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A map of hate groups in Colorado. Illustration by Sean Parsons.

The Animus Atlas: Tracking Bias Motivated Behavior Across the State

We examine where malevolence lives in Colorado—and what it looks like.

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Hate crimes are especially hurtful because they are “message” crimes aimed at particular communities, says Jeremy Shaver, senior associate regional director for the Anti-Defamation League’s Mountain States region. “They tear at the cohesion of our social fabric.” Colorado has been feeling a lot of that tension lately: According to Colorado Bureau of Investigation data, Colorado has averaged 126 hate crimes over the past five years; in 2018, we recorded 139. (Denver, Adams, Arapahoe, Boulder, Larimer, and El Paso counties regularly contribute the most to the state tally.) Equally concerning? The growth of hate groups and ugly rhetoric. We break down where the malevolence lives—and what it looks like.

Photo courtesy of Cliff Grassmick/dailycamera.com

Flag Flying
Radical right propaganda made a noticeable jump from the digital world to the real world in 2018. In Colorado, the Southern Poverty Law Center (SPLC) tracked 67 reports of posted flyers or banners espousing bigoted rhetoric. Most of the episodes occurred in the Front Range’s largest cities—homes to colleges and universities, which are recruiting targets for white nationalist and white supremacy groups. (The numbers of incidents in these towns in 2018 are represented in the map below.) Keep in mind: Many of these incidents are legal. Generally speaking, posting a flyer on public property, like publicly funded college campuses or in city parks, is legal, even if it contains hate speech, which—be it on a flyer or at a rally­—is protected by the First Amendment. The Supreme Court reaffirmed this as recently as 2017 in a lawsuit brought by a California man when his application for a racially insensitive trademark was denied. “Speech that demeans on the basis of race, ethnicity, gender, religion, age, disability, or any other similar ground is hateful,” Justice Samuel Alito wrote in the unanimous decision. “But the proudest boast of our free speech jurisprudence is that we protect the freedom to express ‘the thought that we hate.’”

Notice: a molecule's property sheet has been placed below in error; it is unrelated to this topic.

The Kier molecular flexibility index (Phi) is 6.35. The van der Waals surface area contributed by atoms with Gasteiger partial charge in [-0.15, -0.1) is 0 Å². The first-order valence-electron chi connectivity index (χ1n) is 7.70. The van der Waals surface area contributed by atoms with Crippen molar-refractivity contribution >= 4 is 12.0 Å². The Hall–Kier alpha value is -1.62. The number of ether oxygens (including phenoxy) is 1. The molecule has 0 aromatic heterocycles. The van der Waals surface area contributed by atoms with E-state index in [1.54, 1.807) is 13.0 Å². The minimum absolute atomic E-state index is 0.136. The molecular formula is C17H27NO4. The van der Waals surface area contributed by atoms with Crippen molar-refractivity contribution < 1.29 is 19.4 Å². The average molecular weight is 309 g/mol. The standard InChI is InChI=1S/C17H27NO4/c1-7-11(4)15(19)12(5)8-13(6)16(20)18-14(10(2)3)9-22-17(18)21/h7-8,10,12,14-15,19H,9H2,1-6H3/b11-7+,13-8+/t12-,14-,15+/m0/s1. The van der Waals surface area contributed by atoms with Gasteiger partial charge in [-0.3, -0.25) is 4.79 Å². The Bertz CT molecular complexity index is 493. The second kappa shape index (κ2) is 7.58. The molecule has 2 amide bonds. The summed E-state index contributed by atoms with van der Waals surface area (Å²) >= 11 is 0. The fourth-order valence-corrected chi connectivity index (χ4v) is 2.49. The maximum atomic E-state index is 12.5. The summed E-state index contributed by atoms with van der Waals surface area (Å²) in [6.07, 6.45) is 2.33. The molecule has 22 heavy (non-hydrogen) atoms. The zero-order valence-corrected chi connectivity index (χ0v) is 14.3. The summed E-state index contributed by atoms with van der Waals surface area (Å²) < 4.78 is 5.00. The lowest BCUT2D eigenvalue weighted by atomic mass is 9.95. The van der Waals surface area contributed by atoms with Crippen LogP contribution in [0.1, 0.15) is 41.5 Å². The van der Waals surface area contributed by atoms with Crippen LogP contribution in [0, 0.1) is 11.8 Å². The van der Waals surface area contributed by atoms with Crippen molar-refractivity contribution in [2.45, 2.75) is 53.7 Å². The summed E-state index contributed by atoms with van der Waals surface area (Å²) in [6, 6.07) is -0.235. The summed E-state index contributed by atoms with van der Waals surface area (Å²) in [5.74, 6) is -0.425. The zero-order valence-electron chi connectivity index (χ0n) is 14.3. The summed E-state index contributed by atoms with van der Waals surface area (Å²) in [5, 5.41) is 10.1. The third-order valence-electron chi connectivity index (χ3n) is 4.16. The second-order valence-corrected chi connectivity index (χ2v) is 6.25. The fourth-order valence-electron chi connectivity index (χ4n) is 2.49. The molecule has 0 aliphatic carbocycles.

Group Think
At last count in 2018, Colorado hosted 22 hate groups, defined by the SPLC as organizations that have “beliefs or practices that attack or malign an entire class of people, typically for their immutable characteristics.” While that’s fewer than 17 other states have (California and Texas lead the way), it’s still the largest number of hate groups to reside in Colorado since the SPLC started keeping records in the ‘90s. The SPLC (and, thus, 5280) has named them because its goal is to educate the public—even if that education is sometimes ugly—and because some of these groups’ generic names belie their true missions. (See map above)

Denver

Statewide Groups

Colorado Springs

Lakewood

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Boulder

Pueblo

Wheat Ridge

Elizabeth

LaPorte

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*Headquarters are located here

Key Words
In our connected world, the first move toward extremism can begin with a few keystrokes. This past winter, London-based Moonshot CVE analyzed keyword search data throughout the United States and found Colorado to be a hotbed of violent, far-right internet inquiries. Among Colorado’s most common search terms: “Sieg,” “Heil,” “1488,” “14 words,” and “Valknut tattoo” (all terms associated with white supremacists or neo-Nazi groups). Most (78 percent) of these queries were carried out by men, and two-thirds of the searchers were younger than 45. Among the counties researching far-right concepts the most? Denver, Grand, Gilpin, Archuleta, Dolores, and Summit.

Winter in Colorado

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